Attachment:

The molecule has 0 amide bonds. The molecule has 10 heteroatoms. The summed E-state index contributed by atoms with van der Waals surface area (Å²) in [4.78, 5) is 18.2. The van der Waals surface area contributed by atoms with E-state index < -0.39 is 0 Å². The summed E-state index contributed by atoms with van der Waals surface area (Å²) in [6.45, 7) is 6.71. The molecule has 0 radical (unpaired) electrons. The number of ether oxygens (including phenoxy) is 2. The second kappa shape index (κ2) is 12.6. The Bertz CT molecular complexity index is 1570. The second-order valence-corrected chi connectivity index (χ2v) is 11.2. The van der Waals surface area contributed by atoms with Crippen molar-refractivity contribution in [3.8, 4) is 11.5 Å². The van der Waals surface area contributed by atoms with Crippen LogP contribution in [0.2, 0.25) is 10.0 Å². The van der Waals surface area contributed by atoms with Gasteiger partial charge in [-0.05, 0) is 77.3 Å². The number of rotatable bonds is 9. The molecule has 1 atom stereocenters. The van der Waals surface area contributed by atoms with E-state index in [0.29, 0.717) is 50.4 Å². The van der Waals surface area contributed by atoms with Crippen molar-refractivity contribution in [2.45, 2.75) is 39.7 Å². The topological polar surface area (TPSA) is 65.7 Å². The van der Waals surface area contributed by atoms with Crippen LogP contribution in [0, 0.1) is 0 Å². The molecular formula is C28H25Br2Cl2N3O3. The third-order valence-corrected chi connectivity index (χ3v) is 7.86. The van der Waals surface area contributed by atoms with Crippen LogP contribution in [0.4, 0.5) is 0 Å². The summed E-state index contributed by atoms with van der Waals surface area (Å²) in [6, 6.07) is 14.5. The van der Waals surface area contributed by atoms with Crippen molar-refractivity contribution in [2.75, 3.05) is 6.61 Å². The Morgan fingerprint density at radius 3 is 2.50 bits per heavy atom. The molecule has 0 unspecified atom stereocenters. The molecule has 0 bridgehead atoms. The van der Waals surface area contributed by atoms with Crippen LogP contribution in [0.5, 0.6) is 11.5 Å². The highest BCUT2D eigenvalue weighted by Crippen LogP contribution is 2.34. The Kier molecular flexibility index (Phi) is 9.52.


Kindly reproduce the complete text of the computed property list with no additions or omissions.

The molecule has 0 amide bonds. The molecule has 10 heteroatoms. The summed E-state index contributed by atoms with van der Waals surface area (Å²) in [4.78, 5) is 18.2. The van der Waals surface area contributed by atoms with E-state index < -0.39 is 0 Å². The summed E-state index contributed by atoms with van der Waals surface area (Å²) in [6.45, 7) is 6.71. The molecule has 0 radical (unpaired) electrons. The number of ether oxygens (including phenoxy) is 2. The second kappa shape index (κ2) is 12.6. The Bertz CT molecular complexity index is 1570. The second-order valence-corrected chi connectivity index (χ2v) is 11.2. The van der Waals surface area contributed by atoms with Crippen molar-refractivity contribution in [3.8, 4) is 11.5 Å². The van der Waals surface area contributed by atoms with Crippen LogP contribution in [0.2, 0.25) is 10.0 Å². The van der Waals surface area contributed by atoms with Gasteiger partial charge in [-0.05, 0) is 77.3 Å². The number of rotatable bonds is 9. The molecule has 1 atom stereocenters. The van der Waals surface area contributed by atoms with E-state index in [0.29, 0.717) is 50.4 Å². The van der Waals surface area contributed by atoms with Crippen molar-refractivity contribution in [2.45, 2.75) is 39.7 Å². The topological polar surface area (TPSA) is 65.7 Å². The van der Waals surface area contributed by atoms with Crippen LogP contribution in [0, 0.1) is 0 Å². The molecular formula is C28H25Br2Cl2N3O3. The third-order valence-corrected chi connectivity index (χ3v) is 7.86. The van der Waals surface area contributed by atoms with Crippen LogP contribution in [0.4, 0.5) is 0 Å². The summed E-state index contributed by atoms with van der Waals surface area (Å²) in [6, 6.07) is 14.5. The van der Waals surface area contributed by atoms with Crippen molar-refractivity contribution in [2.75, 3.05) is 6.61 Å². The Morgan fingerprint density at radius 3 is 2.50 bits per heavy atom. The molecule has 0 unspecified atom stereocenters. The molecule has 0 bridgehead atoms. The van der Waals surface area contributed by atoms with Crippen LogP contribution in [0.5, 0.6) is 11.5 Å². The highest BCUT2D eigenvalue weighted by Crippen LogP contribution is 2.34. The Kier molecular flexibility index (Phi) is 9.52.